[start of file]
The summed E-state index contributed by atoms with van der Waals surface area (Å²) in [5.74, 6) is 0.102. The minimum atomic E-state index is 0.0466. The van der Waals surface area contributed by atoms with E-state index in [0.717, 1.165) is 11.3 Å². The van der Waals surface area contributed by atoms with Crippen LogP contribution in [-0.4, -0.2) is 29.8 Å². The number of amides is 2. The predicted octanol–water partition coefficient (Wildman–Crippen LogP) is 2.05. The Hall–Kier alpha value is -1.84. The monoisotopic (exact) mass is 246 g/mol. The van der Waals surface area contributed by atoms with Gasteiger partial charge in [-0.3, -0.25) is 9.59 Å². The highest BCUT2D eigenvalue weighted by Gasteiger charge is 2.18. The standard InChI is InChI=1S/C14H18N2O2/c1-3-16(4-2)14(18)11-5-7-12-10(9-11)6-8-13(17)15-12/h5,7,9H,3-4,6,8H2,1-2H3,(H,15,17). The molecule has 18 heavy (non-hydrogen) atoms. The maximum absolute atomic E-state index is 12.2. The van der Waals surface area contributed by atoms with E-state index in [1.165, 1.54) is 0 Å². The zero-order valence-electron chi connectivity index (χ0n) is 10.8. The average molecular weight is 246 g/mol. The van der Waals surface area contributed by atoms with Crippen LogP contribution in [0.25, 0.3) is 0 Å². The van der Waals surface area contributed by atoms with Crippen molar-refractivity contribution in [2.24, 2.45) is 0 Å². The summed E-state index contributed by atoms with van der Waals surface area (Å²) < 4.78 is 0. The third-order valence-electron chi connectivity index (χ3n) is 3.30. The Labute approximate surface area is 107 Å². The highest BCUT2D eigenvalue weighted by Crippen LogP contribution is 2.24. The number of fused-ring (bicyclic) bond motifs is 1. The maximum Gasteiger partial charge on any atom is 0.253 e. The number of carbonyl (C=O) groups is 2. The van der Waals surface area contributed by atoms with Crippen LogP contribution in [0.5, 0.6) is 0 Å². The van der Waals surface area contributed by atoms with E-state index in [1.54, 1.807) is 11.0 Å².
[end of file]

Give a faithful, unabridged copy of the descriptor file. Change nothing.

The summed E-state index contributed by atoms with van der Waals surface area (Å²) in [5.74, 6) is 0.102. The minimum atomic E-state index is 0.0466. The van der Waals surface area contributed by atoms with E-state index in [0.717, 1.165) is 11.3 Å². The van der Waals surface area contributed by atoms with Crippen LogP contribution in [-0.4, -0.2) is 29.8 Å². The number of amides is 2. The predicted octanol–water partition coefficient (Wildman–Crippen LogP) is 2.05. The Hall–Kier alpha value is -1.84. The monoisotopic (exact) mass is 246 g/mol. The van der Waals surface area contributed by atoms with Gasteiger partial charge in [-0.3, -0.25) is 9.59 Å². The highest BCUT2D eigenvalue weighted by Gasteiger charge is 2.18. The standard InChI is InChI=1S/C14H18N2O2/c1-3-16(4-2)14(18)11-5-7-12-10(9-11)6-8-13(17)15-12/h5,7,9H,3-4,6,8H2,1-2H3,(H,15,17). The molecule has 18 heavy (non-hydrogen) atoms. The maximum absolute atomic E-state index is 12.2. The van der Waals surface area contributed by atoms with E-state index in [1.165, 1.54) is 0 Å². The zero-order valence-electron chi connectivity index (χ0n) is 10.8. The average molecular weight is 246 g/mol. The van der Waals surface area contributed by atoms with Crippen LogP contribution in [0.25, 0.3) is 0 Å². The van der Waals surface area contributed by atoms with Crippen molar-refractivity contribution in [2.24, 2.45) is 0 Å². The summed E-state index contributed by atoms with van der Waals surface area (Å²) < 4.78 is 0. The third-order valence-electron chi connectivity index (χ3n) is 3.30. The Labute approximate surface area is 107 Å². The highest BCUT2D eigenvalue weighted by Crippen LogP contribution is 2.24. The number of fused-ring (bicyclic) bond motifs is 1. The maximum Gasteiger partial charge on any atom is 0.253 e. The number of carbonyl (C=O) groups is 2. The van der Waals surface area contributed by atoms with Crippen LogP contribution in [0.5, 0.6) is 0 Å². The van der Waals surface area contributed by atoms with E-state index in [1.54, 1.807) is 11.0 Å².